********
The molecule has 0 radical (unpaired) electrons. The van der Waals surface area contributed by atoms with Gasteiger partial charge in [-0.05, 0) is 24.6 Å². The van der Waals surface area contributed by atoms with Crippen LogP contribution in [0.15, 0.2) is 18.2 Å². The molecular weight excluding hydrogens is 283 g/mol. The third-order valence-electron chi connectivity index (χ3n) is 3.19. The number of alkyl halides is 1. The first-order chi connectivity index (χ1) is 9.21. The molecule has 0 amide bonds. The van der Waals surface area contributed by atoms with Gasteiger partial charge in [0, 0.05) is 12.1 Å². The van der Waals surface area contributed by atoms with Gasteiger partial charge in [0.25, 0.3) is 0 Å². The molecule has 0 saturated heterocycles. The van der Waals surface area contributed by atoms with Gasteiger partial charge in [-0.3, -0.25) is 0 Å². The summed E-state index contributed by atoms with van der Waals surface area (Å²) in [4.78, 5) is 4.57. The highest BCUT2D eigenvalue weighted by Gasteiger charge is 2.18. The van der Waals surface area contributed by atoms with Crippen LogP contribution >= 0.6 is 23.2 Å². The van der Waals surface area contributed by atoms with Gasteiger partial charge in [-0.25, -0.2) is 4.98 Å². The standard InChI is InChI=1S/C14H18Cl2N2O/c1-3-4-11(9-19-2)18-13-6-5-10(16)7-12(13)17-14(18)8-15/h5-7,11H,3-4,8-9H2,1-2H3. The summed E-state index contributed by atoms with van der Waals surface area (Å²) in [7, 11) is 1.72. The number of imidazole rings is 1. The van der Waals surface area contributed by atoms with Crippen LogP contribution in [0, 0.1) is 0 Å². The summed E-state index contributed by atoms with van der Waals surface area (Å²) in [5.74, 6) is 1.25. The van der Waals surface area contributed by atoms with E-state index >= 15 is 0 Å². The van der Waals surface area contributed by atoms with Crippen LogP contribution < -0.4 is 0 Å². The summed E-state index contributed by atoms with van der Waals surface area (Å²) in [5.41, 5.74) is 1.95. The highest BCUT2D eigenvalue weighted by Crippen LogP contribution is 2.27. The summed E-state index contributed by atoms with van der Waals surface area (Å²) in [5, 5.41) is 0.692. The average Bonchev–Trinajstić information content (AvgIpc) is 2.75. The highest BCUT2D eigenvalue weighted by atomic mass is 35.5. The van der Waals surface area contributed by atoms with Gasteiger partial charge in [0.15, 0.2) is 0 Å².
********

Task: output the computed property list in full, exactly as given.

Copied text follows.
The molecule has 0 radical (unpaired) electrons. The van der Waals surface area contributed by atoms with Gasteiger partial charge in [-0.05, 0) is 24.6 Å². The van der Waals surface area contributed by atoms with Crippen LogP contribution in [0.15, 0.2) is 18.2 Å². The molecular weight excluding hydrogens is 283 g/mol. The third-order valence-electron chi connectivity index (χ3n) is 3.19. The number of alkyl halides is 1. The first-order chi connectivity index (χ1) is 9.21. The molecule has 0 amide bonds. The van der Waals surface area contributed by atoms with Gasteiger partial charge in [0, 0.05) is 12.1 Å². The van der Waals surface area contributed by atoms with Gasteiger partial charge in [0.25, 0.3) is 0 Å². The molecule has 0 saturated heterocycles. The van der Waals surface area contributed by atoms with Gasteiger partial charge in [-0.3, -0.25) is 0 Å². The summed E-state index contributed by atoms with van der Waals surface area (Å²) in [4.78, 5) is 4.57. The highest BCUT2D eigenvalue weighted by Gasteiger charge is 2.18. The van der Waals surface area contributed by atoms with Crippen LogP contribution >= 0.6 is 23.2 Å². The van der Waals surface area contributed by atoms with Gasteiger partial charge in [-0.25, -0.2) is 4.98 Å². The standard InChI is InChI=1S/C14H18Cl2N2O/c1-3-4-11(9-19-2)18-13-6-5-10(16)7-12(13)17-14(18)8-15/h5-7,11H,3-4,8-9H2,1-2H3. The summed E-state index contributed by atoms with van der Waals surface area (Å²) in [7, 11) is 1.72. The number of imidazole rings is 1. The van der Waals surface area contributed by atoms with Crippen LogP contribution in [0, 0.1) is 0 Å². The summed E-state index contributed by atoms with van der Waals surface area (Å²) in [5.74, 6) is 1.25. The van der Waals surface area contributed by atoms with E-state index >= 15 is 0 Å². The van der Waals surface area contributed by atoms with Crippen LogP contribution < -0.4 is 0 Å². The summed E-state index contributed by atoms with van der Waals surface area (Å²) in [5.41, 5.74) is 1.95. The highest BCUT2D eigenvalue weighted by Crippen LogP contribution is 2.27. The summed E-state index contributed by atoms with van der Waals surface area (Å²) in [5, 5.41) is 0.692. The average Bonchev–Trinajstić information content (AvgIpc) is 2.75. The highest BCUT2D eigenvalue weighted by atomic mass is 35.5. The van der Waals surface area contributed by atoms with Gasteiger partial charge in [0.15, 0.2) is 0 Å².